We need look no further than celebrations of “Independence Day” for the UK to see the views behind many – not all, of course – Leave campaigners. In a country they see as under attack, traditional values they see as being threatened, their scapegoating and xenophobia has just been dealt a massive legitimisation and a huge boost.

For the sake of the immigrants living here and our country as a whole, I hope we are able to crush this viewpoint. Perhaps, even, Brexit will serve to show that economic policy and not immigration is to blame for many of the problems our country has. Perhaps it will show that we are better cooperating and working with our neighbours, rather than breaking away from them. But until that happens, the scapegoating and ostracizing of immigrants will only escalate. I am afraid on their behalf of the increased prejudice they will face.

And make no mistake, we are the pace-setters and the flag-bearers here. Other countries in Europe will follow, buoyed on by our “success”. A European climate that is already feeling the effects of a far right resurgence is about to change dramatically, unless it is seriously combatted: legitimate concerns on immigration and national identity must be addressed without slipping into nationalism and xenophobia.

Our country is divided, there is no question of that. But we must try to patch up our rifts, not push scapegoats into the chasm that we have created.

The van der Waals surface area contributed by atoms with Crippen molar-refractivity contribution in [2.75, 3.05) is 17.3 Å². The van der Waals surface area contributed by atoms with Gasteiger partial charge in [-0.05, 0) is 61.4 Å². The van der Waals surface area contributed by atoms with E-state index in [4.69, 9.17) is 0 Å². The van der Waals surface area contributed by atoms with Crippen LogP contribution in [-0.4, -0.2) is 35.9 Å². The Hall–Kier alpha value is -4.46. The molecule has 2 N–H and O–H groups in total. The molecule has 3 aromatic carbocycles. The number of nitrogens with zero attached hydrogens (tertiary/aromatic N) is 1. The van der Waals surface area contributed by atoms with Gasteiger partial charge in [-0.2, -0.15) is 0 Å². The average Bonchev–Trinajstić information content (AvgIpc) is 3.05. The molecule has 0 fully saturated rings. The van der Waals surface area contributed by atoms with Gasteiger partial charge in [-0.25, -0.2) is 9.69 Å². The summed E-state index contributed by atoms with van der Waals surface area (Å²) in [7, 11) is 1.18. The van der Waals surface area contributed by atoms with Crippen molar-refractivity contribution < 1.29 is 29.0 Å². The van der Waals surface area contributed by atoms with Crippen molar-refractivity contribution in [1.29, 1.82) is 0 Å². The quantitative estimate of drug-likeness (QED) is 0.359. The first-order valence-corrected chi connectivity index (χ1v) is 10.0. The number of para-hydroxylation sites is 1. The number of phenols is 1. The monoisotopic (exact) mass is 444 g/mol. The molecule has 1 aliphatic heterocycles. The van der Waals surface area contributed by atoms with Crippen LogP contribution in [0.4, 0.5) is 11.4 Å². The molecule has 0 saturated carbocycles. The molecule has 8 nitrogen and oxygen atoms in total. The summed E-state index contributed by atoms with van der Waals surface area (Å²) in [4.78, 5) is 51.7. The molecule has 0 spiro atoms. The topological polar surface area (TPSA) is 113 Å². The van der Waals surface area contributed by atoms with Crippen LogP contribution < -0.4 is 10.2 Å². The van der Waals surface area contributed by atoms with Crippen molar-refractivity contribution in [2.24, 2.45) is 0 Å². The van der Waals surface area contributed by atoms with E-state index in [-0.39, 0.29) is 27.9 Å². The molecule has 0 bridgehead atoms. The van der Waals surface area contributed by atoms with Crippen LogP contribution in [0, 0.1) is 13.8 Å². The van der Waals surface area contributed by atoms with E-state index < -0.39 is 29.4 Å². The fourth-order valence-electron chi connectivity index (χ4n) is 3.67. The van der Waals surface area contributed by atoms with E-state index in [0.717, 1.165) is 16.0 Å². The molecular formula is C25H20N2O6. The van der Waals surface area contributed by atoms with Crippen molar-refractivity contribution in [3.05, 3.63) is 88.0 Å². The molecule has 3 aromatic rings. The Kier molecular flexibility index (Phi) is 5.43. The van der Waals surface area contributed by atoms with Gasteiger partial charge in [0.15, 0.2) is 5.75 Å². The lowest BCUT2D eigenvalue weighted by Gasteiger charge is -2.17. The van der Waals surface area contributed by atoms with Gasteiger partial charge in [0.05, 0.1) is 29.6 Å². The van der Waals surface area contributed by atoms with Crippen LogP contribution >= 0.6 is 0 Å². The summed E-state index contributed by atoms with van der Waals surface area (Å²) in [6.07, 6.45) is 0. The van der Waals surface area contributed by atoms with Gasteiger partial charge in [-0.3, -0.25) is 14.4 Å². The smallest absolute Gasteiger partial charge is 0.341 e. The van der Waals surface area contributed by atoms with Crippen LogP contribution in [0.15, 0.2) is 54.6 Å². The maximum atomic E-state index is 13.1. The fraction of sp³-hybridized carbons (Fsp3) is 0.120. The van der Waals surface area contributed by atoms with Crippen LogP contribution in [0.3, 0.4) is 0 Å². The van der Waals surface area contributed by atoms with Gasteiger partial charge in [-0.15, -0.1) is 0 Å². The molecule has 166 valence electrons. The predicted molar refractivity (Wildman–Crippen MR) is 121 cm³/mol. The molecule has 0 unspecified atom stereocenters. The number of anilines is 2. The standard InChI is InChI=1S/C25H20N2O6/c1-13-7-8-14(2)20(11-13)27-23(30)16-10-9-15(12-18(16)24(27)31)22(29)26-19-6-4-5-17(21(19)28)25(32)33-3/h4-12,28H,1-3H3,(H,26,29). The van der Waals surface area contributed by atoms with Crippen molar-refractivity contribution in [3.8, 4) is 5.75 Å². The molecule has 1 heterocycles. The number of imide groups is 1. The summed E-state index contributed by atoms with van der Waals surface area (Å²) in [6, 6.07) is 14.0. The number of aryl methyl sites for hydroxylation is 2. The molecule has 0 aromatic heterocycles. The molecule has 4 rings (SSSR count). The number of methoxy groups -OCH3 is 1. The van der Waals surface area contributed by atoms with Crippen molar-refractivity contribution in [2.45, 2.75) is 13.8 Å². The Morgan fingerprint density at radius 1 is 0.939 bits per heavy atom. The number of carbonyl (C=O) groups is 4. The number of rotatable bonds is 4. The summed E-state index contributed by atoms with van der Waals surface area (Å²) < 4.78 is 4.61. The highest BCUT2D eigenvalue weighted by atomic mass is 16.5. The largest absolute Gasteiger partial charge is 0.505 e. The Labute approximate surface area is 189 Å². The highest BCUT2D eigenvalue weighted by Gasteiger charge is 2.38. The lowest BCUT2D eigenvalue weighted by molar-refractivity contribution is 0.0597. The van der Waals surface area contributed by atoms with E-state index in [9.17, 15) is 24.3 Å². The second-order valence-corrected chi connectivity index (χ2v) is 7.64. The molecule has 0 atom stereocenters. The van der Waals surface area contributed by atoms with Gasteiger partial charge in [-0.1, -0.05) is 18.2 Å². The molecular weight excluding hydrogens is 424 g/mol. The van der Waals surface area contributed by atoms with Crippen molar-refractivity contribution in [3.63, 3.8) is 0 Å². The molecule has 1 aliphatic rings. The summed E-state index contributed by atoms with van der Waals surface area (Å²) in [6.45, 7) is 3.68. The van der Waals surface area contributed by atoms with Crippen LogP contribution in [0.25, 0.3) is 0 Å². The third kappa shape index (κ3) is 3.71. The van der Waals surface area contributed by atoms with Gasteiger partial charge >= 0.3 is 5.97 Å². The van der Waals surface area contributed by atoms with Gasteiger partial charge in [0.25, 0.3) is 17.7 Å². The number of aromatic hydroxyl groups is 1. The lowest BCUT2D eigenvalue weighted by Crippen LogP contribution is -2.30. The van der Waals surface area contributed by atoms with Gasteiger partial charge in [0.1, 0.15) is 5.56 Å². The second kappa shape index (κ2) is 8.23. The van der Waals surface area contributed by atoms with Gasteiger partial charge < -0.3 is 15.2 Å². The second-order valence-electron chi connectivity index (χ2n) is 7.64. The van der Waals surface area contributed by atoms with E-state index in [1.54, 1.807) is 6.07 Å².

Whatever your reasons for voting, leaving the EU would be a huge victory for the right

Regardless of your preference for Remain or Leave, the time has come to look at what the respective campaigns – and, more importantly, their powerful political backers – will do after the result.

While both campaigns have support from a fairly wide range of the political spectrum, it cannot be ignored that the left is largely Remain and the right largely Leave. In fact, the situation is perhaps more extreme than this, with Leave being backed by far right groups such as the BNP and the EDL.

But more dangerous than either of these groups is the identity of those closest to the political power centre on the side of Leave, the likes of Boris Johnson, Michael Gove, Iain Duncan Smith, and Nigel Farage.

If you vote Leave, you must be all right with the gains it will give to far right, nationalist, xenophobic groups

If the UK does vote to Leave, there will be negotiations between the government and the EU over the terms of this. Negotiations which would involve going over 100+ trade agreements, laws on workers’ right, environmental legislation, free movement plans, and a whole lot more. Negotiations and transitions which would take at least two years.

Such negotiations would surely have to be led, or at least strongly influenced, by someone other than the current Prime Minister, who is firmly behind the Remain campaign. As much as I despise David Cameron, I fear the evils of Boris Johnson and Michael Gove more than I do those of Cameron.